Sometimes I would continue walking eastward on Pelham Parkway, a few blocks east of White Plains Road. But if I wanted to explore the neighborhood much further east on Pelham Parkway, I would usually wait till the weekend and just hop on the bus that took you to Pelham Bay Park, and look out the bus window at the culturally straight people, walking out of the culturally straight-looking Pelham Parkway apartment buildings and houses to get into their cars, go shopping or enjoy the springtime weather on the weekends. On a few occasions, both during the week and on weekends, I would spend some time walking north on White Plains Road, under the elevated IRT line tracks, to explore the Allerton neighborhood—which I later learned was apparently not far from where Stokely Carmichael a/k/a Kwame Ture lived when he attended the Bronx High School of Science in the late 1950s as a teenager, before later enrolling at Howard University during the early 1960s. But I can’t recall ever talking with anyone during my walks along White Plains Road, north of Pelham Parkway, during the spring and summer of 1971.
When I returned to my apartment from walking eastward, I would often take a return route that led me through the Bronx Park forest area that surrounded the Botanical Garden area which was both north of my apartment and adjacent to the back of Fordham University’s campus. By 2:30 in the afternoon during the week and all day on Saturday and Sunday in the spring and summer of 1971, Bronx Park would be filled with enough people sitting on blankets with their children or with their friends, walking around and enjoying the green park space, making out with their boyfriend or womanfriend, enjoying the sun, picnicking, reading (or studying if they were Fordham students), so that you usually never felt there was much risk of being ripped off there.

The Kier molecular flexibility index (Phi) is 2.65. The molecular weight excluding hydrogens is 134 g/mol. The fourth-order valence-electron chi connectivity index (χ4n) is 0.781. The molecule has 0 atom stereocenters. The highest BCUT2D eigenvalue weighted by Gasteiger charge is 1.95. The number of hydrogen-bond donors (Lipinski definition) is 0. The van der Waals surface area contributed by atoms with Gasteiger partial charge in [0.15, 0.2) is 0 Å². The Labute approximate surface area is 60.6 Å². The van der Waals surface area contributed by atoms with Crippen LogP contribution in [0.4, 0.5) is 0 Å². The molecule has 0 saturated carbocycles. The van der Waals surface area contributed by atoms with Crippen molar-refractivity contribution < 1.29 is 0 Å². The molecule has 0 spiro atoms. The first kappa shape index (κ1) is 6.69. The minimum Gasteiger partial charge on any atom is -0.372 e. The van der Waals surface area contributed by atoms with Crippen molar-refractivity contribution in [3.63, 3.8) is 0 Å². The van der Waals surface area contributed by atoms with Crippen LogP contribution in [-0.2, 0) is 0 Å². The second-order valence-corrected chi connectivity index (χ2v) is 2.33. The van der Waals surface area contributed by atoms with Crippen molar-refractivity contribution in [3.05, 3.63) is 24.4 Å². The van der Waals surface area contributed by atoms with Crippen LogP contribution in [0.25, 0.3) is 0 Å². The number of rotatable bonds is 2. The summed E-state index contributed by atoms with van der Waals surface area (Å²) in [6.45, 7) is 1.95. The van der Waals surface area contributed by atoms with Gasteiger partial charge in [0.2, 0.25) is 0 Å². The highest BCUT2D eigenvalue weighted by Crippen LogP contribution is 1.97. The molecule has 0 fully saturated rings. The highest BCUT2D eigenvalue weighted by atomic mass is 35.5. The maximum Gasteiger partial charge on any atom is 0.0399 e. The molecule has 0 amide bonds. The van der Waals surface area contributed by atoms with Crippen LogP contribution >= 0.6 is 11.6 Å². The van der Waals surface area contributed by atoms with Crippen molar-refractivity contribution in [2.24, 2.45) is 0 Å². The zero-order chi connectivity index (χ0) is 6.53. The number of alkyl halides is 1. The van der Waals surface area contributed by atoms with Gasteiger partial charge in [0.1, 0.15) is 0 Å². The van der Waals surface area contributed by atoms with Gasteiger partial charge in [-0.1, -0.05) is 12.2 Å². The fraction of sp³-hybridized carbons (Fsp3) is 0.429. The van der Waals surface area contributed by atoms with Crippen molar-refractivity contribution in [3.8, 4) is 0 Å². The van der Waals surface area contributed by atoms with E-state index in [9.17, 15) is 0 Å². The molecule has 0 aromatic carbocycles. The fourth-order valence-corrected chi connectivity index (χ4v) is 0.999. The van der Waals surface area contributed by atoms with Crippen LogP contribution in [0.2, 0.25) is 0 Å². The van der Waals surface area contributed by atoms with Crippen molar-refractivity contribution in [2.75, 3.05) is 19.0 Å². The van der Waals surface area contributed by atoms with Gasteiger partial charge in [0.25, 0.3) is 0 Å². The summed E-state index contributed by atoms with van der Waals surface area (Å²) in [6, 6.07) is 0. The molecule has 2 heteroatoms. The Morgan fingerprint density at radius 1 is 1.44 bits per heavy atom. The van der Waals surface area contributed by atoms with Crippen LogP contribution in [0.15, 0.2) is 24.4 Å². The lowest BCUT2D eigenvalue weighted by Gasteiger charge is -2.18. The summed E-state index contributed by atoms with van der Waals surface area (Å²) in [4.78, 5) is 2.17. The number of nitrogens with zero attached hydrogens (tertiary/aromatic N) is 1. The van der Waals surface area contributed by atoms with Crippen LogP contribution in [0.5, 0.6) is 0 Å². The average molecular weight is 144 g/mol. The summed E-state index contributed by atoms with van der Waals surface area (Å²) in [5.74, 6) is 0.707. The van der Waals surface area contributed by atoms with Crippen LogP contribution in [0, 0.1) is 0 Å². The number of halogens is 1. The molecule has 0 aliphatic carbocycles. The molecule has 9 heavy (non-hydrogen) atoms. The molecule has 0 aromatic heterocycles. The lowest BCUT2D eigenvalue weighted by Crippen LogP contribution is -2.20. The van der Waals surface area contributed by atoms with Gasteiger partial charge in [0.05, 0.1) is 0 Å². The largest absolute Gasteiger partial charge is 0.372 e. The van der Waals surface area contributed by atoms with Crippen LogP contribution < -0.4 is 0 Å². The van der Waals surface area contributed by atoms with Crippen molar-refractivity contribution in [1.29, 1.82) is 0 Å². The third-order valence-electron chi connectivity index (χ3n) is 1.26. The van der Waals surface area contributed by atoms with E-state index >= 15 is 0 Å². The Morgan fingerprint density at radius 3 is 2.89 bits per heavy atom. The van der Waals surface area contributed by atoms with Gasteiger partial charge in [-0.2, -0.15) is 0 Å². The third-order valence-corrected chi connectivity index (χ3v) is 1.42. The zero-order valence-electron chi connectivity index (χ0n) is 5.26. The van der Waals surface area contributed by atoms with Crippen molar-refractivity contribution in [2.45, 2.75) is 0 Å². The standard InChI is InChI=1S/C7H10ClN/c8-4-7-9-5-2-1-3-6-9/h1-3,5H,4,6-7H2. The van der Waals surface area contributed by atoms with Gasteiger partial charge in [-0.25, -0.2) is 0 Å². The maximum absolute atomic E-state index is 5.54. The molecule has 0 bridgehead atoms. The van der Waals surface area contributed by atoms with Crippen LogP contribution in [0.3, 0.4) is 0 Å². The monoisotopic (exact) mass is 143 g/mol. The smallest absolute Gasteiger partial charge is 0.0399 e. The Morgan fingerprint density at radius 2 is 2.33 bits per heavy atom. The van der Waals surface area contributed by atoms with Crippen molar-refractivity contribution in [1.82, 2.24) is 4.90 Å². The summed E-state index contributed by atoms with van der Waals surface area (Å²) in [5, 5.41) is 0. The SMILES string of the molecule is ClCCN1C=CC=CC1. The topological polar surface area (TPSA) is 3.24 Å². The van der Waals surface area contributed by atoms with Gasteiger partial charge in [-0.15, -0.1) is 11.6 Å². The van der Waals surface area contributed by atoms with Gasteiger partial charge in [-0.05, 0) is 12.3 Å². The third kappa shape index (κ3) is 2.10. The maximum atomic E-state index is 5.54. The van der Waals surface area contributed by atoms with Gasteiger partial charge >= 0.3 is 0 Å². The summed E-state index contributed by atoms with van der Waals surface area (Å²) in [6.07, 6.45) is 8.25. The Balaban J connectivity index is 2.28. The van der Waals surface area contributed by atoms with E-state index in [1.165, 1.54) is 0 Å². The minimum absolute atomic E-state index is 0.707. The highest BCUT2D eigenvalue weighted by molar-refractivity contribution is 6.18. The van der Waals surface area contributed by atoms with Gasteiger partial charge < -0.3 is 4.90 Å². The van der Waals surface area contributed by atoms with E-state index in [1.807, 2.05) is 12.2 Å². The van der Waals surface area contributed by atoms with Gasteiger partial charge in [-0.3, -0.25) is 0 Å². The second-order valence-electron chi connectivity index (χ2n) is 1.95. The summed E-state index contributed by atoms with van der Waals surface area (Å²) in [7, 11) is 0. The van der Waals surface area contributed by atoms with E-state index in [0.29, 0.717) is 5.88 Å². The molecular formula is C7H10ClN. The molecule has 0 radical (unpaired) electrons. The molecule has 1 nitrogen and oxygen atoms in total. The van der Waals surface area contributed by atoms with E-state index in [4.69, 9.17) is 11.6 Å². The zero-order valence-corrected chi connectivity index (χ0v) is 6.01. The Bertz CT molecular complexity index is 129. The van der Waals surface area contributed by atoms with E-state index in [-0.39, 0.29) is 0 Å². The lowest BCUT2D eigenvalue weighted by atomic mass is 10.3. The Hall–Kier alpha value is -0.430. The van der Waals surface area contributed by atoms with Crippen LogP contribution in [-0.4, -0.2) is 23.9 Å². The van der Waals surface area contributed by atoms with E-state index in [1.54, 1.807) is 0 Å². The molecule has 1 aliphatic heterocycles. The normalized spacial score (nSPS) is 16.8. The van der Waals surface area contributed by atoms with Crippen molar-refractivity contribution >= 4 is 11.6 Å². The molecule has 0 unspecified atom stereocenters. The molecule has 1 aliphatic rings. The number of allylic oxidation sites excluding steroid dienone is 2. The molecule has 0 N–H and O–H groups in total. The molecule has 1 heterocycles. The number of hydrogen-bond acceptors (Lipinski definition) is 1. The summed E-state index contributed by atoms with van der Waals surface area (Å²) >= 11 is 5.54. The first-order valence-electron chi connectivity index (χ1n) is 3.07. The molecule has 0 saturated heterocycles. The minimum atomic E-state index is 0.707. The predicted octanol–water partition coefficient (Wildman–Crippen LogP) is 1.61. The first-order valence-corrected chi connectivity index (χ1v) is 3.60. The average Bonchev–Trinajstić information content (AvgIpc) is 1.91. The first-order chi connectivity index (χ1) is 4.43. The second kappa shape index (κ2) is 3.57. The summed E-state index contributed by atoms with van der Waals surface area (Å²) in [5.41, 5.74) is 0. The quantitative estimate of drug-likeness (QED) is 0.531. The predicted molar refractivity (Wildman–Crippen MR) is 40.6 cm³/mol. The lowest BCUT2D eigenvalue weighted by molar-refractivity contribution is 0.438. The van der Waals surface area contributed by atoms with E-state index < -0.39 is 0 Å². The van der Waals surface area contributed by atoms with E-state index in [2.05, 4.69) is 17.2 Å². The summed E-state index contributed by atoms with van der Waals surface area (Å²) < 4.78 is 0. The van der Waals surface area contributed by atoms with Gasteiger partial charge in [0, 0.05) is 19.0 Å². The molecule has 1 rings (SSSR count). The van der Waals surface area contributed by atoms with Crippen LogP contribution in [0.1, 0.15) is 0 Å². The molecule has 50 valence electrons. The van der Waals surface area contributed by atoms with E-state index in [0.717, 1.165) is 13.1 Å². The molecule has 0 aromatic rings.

If I had a small paperback book in my pants pocket (or was carrying a small knapsack with a hard-cover library book in it) during the spring of 1971, and the spring weather and air was giving me spring fever and making me feel I just wanted to sit outside in a lazy way and spend a few hours reading on the park grass, I would sometimes pretend that the Bronx Park and the Bronx Botanical Garden was my estate, while stretching out on the lawn and reading book. Feeling lucky that I wasn’t wasting the nice spring day during the weekday afternoon having to be stuck in a 9 to 5 wage-enslavement cage.
I can recall spending a few hours reading one of the volumes of Simone De Beauvoir’s autobiography stretched out on the lawn of the Bronx Park in April or May of 1971 on one of these beautiful spring days. Around the same time I also was reading her The Second Sex book, so my political and intellectual consciousness became even more feminized in a more deeper way than previously by the spring of 1971—many years before most of the male chauvinist, middle-class academics at the various patriarchal elite U.S. corporate universities finally learned in the late 1970s which politically correct words needed to be used, in order to shield themselves from being criticized by the middle-class feminist liberal academics for not having enough of a feminist intellectual consciousness.